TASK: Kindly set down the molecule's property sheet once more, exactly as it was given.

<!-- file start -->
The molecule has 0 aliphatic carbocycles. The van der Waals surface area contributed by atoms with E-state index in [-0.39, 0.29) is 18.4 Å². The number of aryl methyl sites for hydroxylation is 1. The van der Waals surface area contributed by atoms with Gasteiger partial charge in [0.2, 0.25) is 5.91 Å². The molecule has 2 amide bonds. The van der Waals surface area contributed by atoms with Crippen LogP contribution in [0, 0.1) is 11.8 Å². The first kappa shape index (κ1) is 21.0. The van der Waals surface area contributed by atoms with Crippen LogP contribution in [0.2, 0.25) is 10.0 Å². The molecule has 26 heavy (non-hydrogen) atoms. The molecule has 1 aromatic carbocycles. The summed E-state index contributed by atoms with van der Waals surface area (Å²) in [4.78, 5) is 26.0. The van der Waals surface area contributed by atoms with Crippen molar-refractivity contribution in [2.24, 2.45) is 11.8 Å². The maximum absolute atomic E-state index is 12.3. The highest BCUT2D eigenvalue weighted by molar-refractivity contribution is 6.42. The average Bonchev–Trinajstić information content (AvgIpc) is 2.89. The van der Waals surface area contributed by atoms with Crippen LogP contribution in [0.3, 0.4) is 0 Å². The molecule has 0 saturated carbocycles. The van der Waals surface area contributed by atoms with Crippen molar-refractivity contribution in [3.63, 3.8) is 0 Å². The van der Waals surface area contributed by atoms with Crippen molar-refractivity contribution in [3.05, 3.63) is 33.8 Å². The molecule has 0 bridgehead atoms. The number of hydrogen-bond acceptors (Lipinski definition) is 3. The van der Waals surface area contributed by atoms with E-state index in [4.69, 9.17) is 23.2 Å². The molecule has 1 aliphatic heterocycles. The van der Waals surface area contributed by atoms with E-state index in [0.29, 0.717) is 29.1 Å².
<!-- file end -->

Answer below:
The molecule has 0 aliphatic carbocycles. The van der Waals surface area contributed by atoms with E-state index in [-0.39, 0.29) is 18.4 Å². The number of aryl methyl sites for hydroxylation is 1. The van der Waals surface area contributed by atoms with Gasteiger partial charge in [0.2, 0.25) is 5.91 Å². The molecule has 2 amide bonds. The van der Waals surface area contributed by atoms with Crippen LogP contribution in [0, 0.1) is 11.8 Å². The first kappa shape index (κ1) is 21.0. The van der Waals surface area contributed by atoms with Crippen LogP contribution in [0.2, 0.25) is 10.0 Å². The molecule has 26 heavy (non-hydrogen) atoms. The molecule has 1 aromatic carbocycles. The summed E-state index contributed by atoms with van der Waals surface area (Å²) in [4.78, 5) is 26.0. The van der Waals surface area contributed by atoms with Crippen molar-refractivity contribution in [2.24, 2.45) is 11.8 Å². The maximum absolute atomic E-state index is 12.3. The highest BCUT2D eigenvalue weighted by molar-refractivity contribution is 6.42. The average Bonchev–Trinajstić information content (AvgIpc) is 2.89. The van der Waals surface area contributed by atoms with Crippen LogP contribution in [0.3, 0.4) is 0 Å². The molecule has 0 saturated carbocycles. The van der Waals surface area contributed by atoms with Crippen molar-refractivity contribution in [3.63, 3.8) is 0 Å². The van der Waals surface area contributed by atoms with Crippen molar-refractivity contribution in [3.05, 3.63) is 33.8 Å². The molecule has 0 bridgehead atoms. The number of hydrogen-bond acceptors (Lipinski definition) is 3. The van der Waals surface area contributed by atoms with E-state index in [4.69, 9.17) is 23.2 Å². The molecule has 1 aliphatic heterocycles. The van der Waals surface area contributed by atoms with E-state index in [0.29, 0.717) is 29.1 Å².